Having someone read a draft of your work before self-editing or professional editing is a common thing to do. Getting the thoughts and opinions of someone unattached to your manuscript is invaluable as they will see things that you cannot see. Beta readers can come from a variety of sources such as friends and family, writer’s groups, or professional beta readers.
I would define a bad beta reader simply as one who does not offer helpful feedback. Things like “It was good” or “I liked the characters” or “It was kind of boring” aren’t very useful. Positive comments make you feel good, but what is it that made the story good? What did they like about the characters? It’s especially hard when receiving a negative comment. What was it that was bad? Without knowing any of these things, you don’t have the information you need to improve or build on your story.
So what should you do if one of your beta readers responds in this way? Here are a few ways to address this issue.
Ask for more details
It’s easier said than done, of course. A good beta reader would respond with additional details, but a bad one would likely keep it short and sweet. Something like “I liked it because it was funny” or “It was boring because it just didn’t grab me” might narrow it down a bit but still doesn’t help much. You might get lucky, and it doesn’t hurt to ask.
Have them fill out a questionnaire
As a writer looking for feedback, it’s good to have some ideas of what specifically you’d like them to respond on. The questions should be simple yet specific. Here are some examples to consider:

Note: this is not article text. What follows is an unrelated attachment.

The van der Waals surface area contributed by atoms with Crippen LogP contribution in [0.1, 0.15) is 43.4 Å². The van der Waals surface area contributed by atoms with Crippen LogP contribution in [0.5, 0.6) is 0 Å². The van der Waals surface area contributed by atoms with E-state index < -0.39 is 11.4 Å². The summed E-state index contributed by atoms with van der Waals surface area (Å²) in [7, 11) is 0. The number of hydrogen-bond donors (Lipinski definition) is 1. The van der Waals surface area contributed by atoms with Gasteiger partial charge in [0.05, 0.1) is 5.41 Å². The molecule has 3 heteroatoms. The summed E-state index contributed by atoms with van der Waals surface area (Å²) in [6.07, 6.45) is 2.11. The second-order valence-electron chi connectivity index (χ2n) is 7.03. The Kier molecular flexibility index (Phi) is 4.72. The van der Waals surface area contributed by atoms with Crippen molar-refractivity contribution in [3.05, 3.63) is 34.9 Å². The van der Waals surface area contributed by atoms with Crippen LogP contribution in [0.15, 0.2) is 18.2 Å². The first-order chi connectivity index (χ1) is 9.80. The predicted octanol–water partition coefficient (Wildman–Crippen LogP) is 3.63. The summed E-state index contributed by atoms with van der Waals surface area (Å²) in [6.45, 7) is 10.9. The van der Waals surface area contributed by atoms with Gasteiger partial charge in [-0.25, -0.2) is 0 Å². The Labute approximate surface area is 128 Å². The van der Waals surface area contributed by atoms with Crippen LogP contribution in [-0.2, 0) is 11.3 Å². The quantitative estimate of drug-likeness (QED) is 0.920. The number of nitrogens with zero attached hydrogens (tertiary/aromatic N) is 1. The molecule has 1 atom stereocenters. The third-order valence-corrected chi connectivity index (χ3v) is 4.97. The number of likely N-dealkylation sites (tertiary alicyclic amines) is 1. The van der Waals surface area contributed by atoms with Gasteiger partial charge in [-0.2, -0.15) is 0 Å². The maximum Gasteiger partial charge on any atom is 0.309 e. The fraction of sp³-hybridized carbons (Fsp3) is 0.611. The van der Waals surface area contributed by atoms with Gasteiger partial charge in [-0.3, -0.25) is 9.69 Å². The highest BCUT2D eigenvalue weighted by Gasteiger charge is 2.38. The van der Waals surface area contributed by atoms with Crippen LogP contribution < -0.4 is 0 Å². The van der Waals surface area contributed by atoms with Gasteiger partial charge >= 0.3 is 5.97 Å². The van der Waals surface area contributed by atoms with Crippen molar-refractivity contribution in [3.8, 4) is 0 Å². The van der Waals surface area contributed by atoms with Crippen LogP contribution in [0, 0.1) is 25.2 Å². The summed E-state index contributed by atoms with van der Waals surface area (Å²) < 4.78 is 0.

What did you like about the main character? What did you dislike about that character?
Was the plot easy to follow? If not, what parts did you struggle with?
Is the story believable? If not, what parts seemed unrealistic and why?
You can send this to a beta reader that has not provided helpful feedback, but it could also be good to have all of your beta readers answer the questions as well.
Bid them farewell
Sometimes a bad beta reader can’t be salvaged no matter how hard you try. It’s best to not be confrontational, especially if it is a family member or friend, but rather thank them for their time and move on. If you plan to write more books in the future, you’ll remember who NOT to contact for feedback.
A bad beta reader is certainly a waste of your valuable time as a writer, so how can you avoid finding yourself in this situation?
Avoid family and friends
Though this is often an easy source for feedback, it is likely that their opinions will be hindered by their feelings for you as a person. They may not tell you exactly how they felt about your story, perhaps to prevent hurting your feelings, and this is not helpful to you as a writer. You need honesty, so if you choose family members or friends to read your work, choose very, very wisely.
Stick with fellow writers
Writer’s groups are a wonderful source of encouragement and feedback. If you have in-person writer’s groups near you, meetings often will include readings of each writer’s work to gain feedback from all in attendance. Online groups can work well with an exchange of manuscripts—you read their stuff and they read yours. Since other writers know what they want to hear from you, they should provide you with the same detailed feedback.
Consider professional beta readers and evaluators
There are editorial services out there that offer beta reading for a fee. Though I can’t speak to what these services offer, I will say that pursuing a manuscript evaluation instead of a beta read can be a better choice. The service does come at a cost, but evaluations by a professional editor include a thorough analysis of your story, characters, plot, etc., which gives you much more in-depth feedback on your work than a beta read would.
With these tips in mind, you should be able to handle bad beta reader situations with ease, but most importantly, be able to avoid them in the first place.